Flagstaff, AZ – It's a mile deep. Nearly 300 miles long by one measure. And 4 and a half million people visit every year. But numbers can never do the Grand Canyon justice. Here's Flagstaff writer and commentator Scott Thybony.
Scott Thybony is a Flagstaff based writer. His Grand Canyon commentaries are funded by the Grand Canyon Association, supporting education and scientific research for Grand Canyon National Park since 1932. On the web at Grand Canyon dot org.
Flagstaff, AZ – Earth Notes: Pasture Restoration Project
A thousand years ago, Sinagua farmers channeled water from Montezuma Well onto their fields of corn, beans, and squash. Nineteenth-century Anglo farmers enlarged the fields, improved the irrigation ditches, and tapped into the same spring. In 1943, the Well became part of Montezuma Castle National Monument. Yet cattle grazed the land around the Well into the 1990s.
Flagstaff, AZ – People in the southwest love their chili peppers. And now they can rest assured that they will be preserved forever. A delegation from Congress recently delivered the seeds of several chili varieties to a sub-zero Arctic Seed Vault at the North Pole. Arizona Public Radio's Laurel Morales talked with Cary Fowler, the executive director of the Global Crop Diversity Trust about the idea behind the vault.
Phoenix, AZ – The quarterly survey done by the Arizona Farm Bureau Federation shows the cost of 16 basic items in the last quarter was $48.84. That is a 6 percent hike from the first quarter of the year. The organization's Peggy Jo Goodfellow said a big component of that is energy costs -- specifically gasoline.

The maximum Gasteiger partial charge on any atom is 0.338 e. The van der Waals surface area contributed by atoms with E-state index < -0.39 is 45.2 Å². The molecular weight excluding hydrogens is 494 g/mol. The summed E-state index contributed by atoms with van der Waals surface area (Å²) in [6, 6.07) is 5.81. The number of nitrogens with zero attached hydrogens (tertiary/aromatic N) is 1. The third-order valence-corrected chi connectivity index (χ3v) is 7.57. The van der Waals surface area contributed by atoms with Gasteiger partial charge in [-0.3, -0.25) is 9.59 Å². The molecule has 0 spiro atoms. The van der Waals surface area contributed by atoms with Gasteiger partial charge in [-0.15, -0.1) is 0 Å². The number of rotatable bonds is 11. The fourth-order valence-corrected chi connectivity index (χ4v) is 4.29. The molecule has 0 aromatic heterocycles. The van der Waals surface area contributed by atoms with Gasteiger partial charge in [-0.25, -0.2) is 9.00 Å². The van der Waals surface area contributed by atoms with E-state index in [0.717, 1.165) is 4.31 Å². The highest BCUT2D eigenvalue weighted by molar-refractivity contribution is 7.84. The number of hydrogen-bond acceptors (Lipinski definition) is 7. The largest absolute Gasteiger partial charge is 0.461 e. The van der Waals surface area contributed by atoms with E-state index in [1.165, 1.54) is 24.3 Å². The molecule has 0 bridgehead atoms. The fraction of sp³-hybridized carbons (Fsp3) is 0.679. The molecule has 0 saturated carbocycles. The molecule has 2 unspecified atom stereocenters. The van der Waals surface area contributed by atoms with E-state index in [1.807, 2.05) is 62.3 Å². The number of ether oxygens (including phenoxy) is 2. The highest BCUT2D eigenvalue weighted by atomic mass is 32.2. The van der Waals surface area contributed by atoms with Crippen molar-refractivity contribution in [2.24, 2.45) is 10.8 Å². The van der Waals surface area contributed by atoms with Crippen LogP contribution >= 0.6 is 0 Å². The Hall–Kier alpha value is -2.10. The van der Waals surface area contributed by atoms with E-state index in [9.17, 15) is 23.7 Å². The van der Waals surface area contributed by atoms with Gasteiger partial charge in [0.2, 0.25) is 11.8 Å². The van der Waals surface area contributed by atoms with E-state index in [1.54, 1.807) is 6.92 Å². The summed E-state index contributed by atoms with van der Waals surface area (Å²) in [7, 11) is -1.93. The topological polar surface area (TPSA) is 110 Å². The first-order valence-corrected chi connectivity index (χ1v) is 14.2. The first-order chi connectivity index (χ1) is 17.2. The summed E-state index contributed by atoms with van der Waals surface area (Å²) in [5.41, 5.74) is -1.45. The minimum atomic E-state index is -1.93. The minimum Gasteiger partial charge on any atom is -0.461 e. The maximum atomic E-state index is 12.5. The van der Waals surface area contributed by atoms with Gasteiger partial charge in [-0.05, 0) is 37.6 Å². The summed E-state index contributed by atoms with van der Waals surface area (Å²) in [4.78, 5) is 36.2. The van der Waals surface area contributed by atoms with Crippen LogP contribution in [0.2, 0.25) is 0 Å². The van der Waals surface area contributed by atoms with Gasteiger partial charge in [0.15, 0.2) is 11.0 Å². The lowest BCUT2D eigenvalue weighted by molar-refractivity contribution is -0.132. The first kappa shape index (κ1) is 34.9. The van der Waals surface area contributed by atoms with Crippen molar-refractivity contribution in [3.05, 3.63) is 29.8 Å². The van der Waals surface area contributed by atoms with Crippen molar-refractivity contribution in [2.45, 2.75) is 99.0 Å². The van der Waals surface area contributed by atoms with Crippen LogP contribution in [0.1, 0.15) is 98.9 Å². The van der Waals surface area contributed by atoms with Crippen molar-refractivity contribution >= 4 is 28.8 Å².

(Fuel is a production cost, especially on a farm or an ranch. They have to factor that in when they figure prices, too. And, I'm sure, the retailers also are figuring energy costs in.)
Flagstaff, AZ – Grand Canyon West is the Hualapai tribe's tourist development on the far western side of the Grand Canyon. The big attraction is the Skywalk, a glass bottomed walkway that juts out four thousand feet above the Colorado River.
Flagstaff, AZ – Last week the federal government sued the state of Arizona over its controversial new immigration law. That makes six lawsuits now that have been filed seeking to prevent the law from going into effect July 29th. The first court hearing in those cases will be held later this week in Phoenix. Arizona Public Radio's Daniel Kraker spoke with KNAU's capitol correspondent Howard Fischer about what to expect in court over the next two weeks.